Disciplines:
  • Dentists
  • Dental Hygienists
  • Dental Assisting
  • Hours: 3 Contact Hours
    Author(s): John F. Kross, MSc, DMD
    Peer Reviewer(s):Toni M. Roucka, RN, DDS, MA
    Item#: L0750
    Contents: 1 Course Book (32 pages)
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    Oral Piercing: Complications and Patient Management and Education, 2nd Edition



    Price $29.95
    Item # L0750
    New
    When available, the Online Course format is included with the hard copy, eBook, or audio book formats!

    Release Date: July 31, 2013

    Review Date: June 21, 2016

    Expiration Date: June 20, 2019

    Tattoos and body piercing have been common in many cultures for centuries. So-called body art is a relatively recent fashion in the Western world, but it appears to be gaining in popularity. Body art involves tattooing, scarification, and the wearing of jewelry in unconventional places on the body. Although the reasons for piercing are varied in the West, it is generally considered either a form of body art, fashionable, or daring. Despite the increased popularity of body piercing in Western countries, it is still considered deviant behavior by segments of the wider society, which may explain why some individuals do not present for their dental appointments with their piercing jewelry in place.

    With oral or facial piercings now becoming more commonplace in the United States, dentists and oral and maxillofacial surgeons need to be able to advise patients who have piercings or are considering having piercings. It is critical that dentists, dental hygienists, and dental assistants be familiar with various types of oral piercing, the impact this trend may have on dentition and speech, and the health risks that are associated with piercing. This basic-level course provides dental practitioners with an overview of oral piercing placement, procedures, complications, and patient management. A few of the risks of oral piercing include pain (the procedure is performed without anesthetics), postplacement edema and the risk of prolonged bleeding if the blood vessels are punctured during the piercing, and fracture of tooth structures.

    AGD Subject Code: 730
     
    Western Schools designates this activity for 3 continuing education credits.

    Course Objectives
    • Describe the sites and procedures for perioral and intraoral piercing.
    • Identify the complications associated with oral piercing.
    • Describe the management of complications associated with oral piercing.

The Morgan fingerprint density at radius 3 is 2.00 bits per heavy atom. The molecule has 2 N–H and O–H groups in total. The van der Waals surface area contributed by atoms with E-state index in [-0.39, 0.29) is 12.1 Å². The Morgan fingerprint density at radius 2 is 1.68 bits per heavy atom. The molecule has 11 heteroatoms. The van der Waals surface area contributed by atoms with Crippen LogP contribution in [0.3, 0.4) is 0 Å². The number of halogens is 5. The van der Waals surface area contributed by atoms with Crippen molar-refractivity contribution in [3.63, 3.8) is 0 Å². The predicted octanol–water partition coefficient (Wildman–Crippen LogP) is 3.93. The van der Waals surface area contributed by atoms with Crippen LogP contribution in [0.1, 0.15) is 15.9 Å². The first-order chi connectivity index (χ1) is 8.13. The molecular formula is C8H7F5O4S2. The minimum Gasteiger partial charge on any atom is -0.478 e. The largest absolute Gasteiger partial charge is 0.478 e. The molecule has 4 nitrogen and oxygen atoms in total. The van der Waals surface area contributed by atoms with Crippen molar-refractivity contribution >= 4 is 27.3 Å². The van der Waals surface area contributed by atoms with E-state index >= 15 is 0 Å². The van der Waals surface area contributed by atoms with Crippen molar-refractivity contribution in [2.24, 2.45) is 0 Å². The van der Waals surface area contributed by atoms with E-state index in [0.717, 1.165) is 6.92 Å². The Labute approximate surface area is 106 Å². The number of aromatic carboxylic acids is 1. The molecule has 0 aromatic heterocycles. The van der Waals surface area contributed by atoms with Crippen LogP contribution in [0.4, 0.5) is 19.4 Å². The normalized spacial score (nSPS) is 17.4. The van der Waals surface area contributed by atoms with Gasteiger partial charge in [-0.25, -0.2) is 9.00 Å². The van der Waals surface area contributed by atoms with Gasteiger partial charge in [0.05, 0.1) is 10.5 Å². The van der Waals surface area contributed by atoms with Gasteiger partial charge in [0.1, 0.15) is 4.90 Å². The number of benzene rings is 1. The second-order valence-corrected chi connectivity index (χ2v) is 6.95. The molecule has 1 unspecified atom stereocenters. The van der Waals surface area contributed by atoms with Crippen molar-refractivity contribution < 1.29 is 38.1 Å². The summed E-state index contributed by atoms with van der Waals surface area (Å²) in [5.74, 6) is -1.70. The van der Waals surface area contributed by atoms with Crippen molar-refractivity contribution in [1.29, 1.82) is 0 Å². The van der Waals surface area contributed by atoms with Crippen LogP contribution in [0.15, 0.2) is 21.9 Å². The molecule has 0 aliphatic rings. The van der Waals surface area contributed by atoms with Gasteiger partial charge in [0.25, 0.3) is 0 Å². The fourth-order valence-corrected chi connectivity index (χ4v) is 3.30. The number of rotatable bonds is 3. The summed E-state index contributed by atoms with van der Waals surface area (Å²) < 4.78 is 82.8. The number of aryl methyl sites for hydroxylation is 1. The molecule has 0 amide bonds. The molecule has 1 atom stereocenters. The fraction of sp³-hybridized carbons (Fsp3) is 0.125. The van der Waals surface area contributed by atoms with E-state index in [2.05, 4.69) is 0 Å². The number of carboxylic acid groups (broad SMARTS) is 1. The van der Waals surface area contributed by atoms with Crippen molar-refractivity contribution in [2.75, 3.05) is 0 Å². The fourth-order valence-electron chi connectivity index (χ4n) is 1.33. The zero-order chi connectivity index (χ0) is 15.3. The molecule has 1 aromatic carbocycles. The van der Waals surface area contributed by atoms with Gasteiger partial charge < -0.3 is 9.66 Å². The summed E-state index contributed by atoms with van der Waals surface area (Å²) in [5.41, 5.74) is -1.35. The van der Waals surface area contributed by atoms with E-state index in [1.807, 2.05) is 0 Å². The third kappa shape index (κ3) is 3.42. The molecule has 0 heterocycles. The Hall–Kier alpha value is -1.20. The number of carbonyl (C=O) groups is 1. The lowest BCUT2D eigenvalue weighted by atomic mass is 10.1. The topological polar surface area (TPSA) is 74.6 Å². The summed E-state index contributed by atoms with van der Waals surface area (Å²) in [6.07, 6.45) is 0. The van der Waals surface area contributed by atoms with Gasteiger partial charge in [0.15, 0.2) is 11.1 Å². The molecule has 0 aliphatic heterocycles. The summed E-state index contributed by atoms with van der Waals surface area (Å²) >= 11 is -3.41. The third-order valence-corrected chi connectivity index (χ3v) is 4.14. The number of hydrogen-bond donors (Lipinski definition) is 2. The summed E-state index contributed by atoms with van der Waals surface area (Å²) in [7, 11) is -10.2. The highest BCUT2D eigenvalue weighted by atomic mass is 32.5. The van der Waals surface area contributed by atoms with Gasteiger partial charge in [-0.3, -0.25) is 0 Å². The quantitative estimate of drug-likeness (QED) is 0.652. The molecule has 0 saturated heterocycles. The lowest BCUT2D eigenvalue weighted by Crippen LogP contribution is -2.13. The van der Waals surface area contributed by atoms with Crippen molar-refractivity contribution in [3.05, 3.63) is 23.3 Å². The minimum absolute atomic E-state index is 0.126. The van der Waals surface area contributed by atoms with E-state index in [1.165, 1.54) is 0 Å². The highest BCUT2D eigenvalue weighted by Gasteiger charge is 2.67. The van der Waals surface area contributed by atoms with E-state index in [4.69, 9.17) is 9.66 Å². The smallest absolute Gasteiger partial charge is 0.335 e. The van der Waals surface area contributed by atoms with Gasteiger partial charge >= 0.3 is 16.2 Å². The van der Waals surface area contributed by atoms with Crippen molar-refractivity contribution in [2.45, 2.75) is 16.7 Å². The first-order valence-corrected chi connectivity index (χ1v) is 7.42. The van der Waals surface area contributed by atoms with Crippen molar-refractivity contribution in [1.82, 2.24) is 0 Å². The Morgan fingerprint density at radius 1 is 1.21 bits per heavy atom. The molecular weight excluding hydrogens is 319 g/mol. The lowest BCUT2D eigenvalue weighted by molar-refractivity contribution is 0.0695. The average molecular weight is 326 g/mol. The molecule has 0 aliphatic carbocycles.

• Explain the dental professional’s role in educating patients about oral piercing.

    John F. Kross, MSc, DMD, received his doctorate in dental medicine from Temple University School of Dentistry in Philadelphia, Pennsylvania. He completed a fellowship at Temple University Hospital in oral oncology and received a hospital appointment to the Department of Dentistry at the Medical Centers of Delaware (now the Christiana Health Care System). His professional training and experience include practicing general dentistry in Wilmington, Delaware, and in New London, Pennsylvania, as well as instructing students at Delaware Technical Community College in oral pathology. Dr. Kross has received numerous academic awards for his work in oral surgery, fixed partial prosthodontics, periodontics, and endodontics. He has been composing monographs, manuscripts, and continuing medical education courses since 1991.

    Toni M. Roucka, RN, DDS, MA, is an associate professor of restorative dentistry at Southern Illinois University, School of Dental Medicine, Edwardsville. She maintains an active nursing license and is a Fellow of the American College of Dentists and immediate past president of the American Society for Dental Ethics. Dr. Roucka obtained her DDS degree from the University of Illinois at Chicago College of Dentistry and master’s degree in population health – bioethics from the Medical College of Wisconsin in Milwaukee. Dr. Roucka is a nationally recognized speaker on the subject of ethics in dentistry and has taught restorative dentistry at both Marquette University and the Southern Illinois University School of Dental Medicine. As a volunteer, she has provided dental care to underserved populations in Guatemala, Venezuela, the Dominican Republic, and Tanzania.

    • Courses must be completed within one (1) year of the date of purchase or by the expiration date indicated above, whichever date comes first.
    • You must score 75% or higher on the final exam and complete the course evaluation to pass this course and receive a certificate of completion.
    • Through our review processes, Western Schools ensures that the course content is presented in a balanced, unbiased manner and is free from commercial influence. It is Western Schools’ policy not to accept commercial support.
    • All persons involved in the planning and development of this course have disclosed no relevant financial relationships or other conflicts of interest related to the course content.
    • There are no prerequisites for this course.